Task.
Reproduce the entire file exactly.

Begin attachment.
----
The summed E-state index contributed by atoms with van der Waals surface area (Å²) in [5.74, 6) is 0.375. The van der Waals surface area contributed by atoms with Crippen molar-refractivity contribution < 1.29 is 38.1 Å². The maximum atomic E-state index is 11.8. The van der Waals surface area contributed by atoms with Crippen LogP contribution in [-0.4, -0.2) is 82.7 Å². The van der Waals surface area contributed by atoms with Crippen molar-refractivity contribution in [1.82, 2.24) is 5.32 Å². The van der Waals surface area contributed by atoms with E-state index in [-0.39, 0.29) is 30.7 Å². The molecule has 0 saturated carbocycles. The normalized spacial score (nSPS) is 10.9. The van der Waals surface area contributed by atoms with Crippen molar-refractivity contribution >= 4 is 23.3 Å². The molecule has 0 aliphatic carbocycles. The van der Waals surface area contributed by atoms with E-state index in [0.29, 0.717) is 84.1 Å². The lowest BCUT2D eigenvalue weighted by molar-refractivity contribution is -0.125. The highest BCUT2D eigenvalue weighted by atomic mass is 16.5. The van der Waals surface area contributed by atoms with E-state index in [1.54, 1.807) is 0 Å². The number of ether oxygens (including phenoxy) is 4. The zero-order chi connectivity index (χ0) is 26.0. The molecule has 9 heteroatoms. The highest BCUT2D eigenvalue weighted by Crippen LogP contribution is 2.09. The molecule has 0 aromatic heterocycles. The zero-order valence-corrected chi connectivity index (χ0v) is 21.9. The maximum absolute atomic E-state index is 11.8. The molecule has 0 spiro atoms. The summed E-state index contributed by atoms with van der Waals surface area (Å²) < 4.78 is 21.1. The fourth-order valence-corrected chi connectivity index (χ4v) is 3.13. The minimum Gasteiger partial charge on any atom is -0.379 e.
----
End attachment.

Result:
The summed E-state index contributed by atoms with van der Waals surface area (Å²) in [5.74, 6) is 0.375. The van der Waals surface area contributed by atoms with Crippen molar-refractivity contribution < 1.29 is 38.1 Å². The maximum atomic E-state index is 11.8. The van der Waals surface area contributed by atoms with Crippen LogP contribution in [-0.4, -0.2) is 82.7 Å². The van der Waals surface area contributed by atoms with Crippen molar-refractivity contribution in [1.82, 2.24) is 5.32 Å². The van der Waals surface area contributed by atoms with E-state index in [-0.39, 0.29) is 30.7 Å². The molecule has 0 saturated carbocycles. The normalized spacial score (nSPS) is 10.9. The van der Waals surface area contributed by atoms with Crippen molar-refractivity contribution >= 4 is 23.3 Å². The molecule has 0 aliphatic carbocycles. The van der Waals surface area contributed by atoms with E-state index in [0.29, 0.717) is 84.1 Å². The lowest BCUT2D eigenvalue weighted by molar-refractivity contribution is -0.125. The highest BCUT2D eigenvalue weighted by atomic mass is 16.5. The van der Waals surface area contributed by atoms with E-state index in [1.54, 1.807) is 0 Å². The number of ether oxygens (including phenoxy) is 4. The zero-order chi connectivity index (χ0) is 26.0. The molecule has 9 heteroatoms. The highest BCUT2D eigenvalue weighted by Crippen LogP contribution is 2.09. The molecule has 0 aromatic heterocycles. The zero-order valence-corrected chi connectivity index (χ0v) is 21.9. The maximum absolute atomic E-state index is 11.8. The molecule has 0 spiro atoms. The summed E-state index contributed by atoms with van der Waals surface area (Å²) < 4.78 is 21.1. The fourth-order valence-corrected chi connectivity index (χ4v) is 3.13. The minimum Gasteiger partial charge on any atom is -0.379 e.